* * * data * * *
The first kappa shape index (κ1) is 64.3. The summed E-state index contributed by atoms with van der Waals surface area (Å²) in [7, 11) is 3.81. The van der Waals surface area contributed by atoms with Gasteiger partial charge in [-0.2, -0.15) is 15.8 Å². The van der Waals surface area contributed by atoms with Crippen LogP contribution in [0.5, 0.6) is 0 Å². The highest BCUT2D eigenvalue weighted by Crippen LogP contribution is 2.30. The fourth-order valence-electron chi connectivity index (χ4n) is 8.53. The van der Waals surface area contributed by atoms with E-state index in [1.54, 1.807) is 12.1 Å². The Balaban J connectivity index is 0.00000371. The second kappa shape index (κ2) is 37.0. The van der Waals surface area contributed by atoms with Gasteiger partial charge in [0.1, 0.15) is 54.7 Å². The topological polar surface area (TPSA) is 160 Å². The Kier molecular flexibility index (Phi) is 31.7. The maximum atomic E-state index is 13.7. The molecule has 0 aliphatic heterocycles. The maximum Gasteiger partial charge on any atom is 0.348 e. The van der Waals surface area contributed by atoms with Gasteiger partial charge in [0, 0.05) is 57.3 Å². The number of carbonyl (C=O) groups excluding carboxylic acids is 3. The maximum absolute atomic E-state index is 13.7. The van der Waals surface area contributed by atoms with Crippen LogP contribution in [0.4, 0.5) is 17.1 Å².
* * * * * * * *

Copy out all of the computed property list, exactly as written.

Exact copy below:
The first kappa shape index (κ1) is 64.3. The summed E-state index contributed by atoms with van der Waals surface area (Å²) in [7, 11) is 3.81. The van der Waals surface area contributed by atoms with Gasteiger partial charge in [-0.2, -0.15) is 15.8 Å². The van der Waals surface area contributed by atoms with Crippen LogP contribution in [0.5, 0.6) is 0 Å². The highest BCUT2D eigenvalue weighted by Crippen LogP contribution is 2.30. The fourth-order valence-electron chi connectivity index (χ4n) is 8.53. The van der Waals surface area contributed by atoms with E-state index in [1.54, 1.807) is 12.1 Å². The Balaban J connectivity index is 0.00000371. The second kappa shape index (κ2) is 37.0. The van der Waals surface area contributed by atoms with Gasteiger partial charge in [0.1, 0.15) is 54.7 Å². The topological polar surface area (TPSA) is 160 Å². The Kier molecular flexibility index (Phi) is 31.7. The maximum atomic E-state index is 13.7. The molecule has 0 aliphatic heterocycles. The maximum Gasteiger partial charge on any atom is 0.348 e. The van der Waals surface area contributed by atoms with Gasteiger partial charge in [0, 0.05) is 57.3 Å². The number of carbonyl (C=O) groups excluding carboxylic acids is 3. The maximum absolute atomic E-state index is 13.7. The van der Waals surface area contributed by atoms with Crippen LogP contribution in [0.4, 0.5) is 17.1 Å².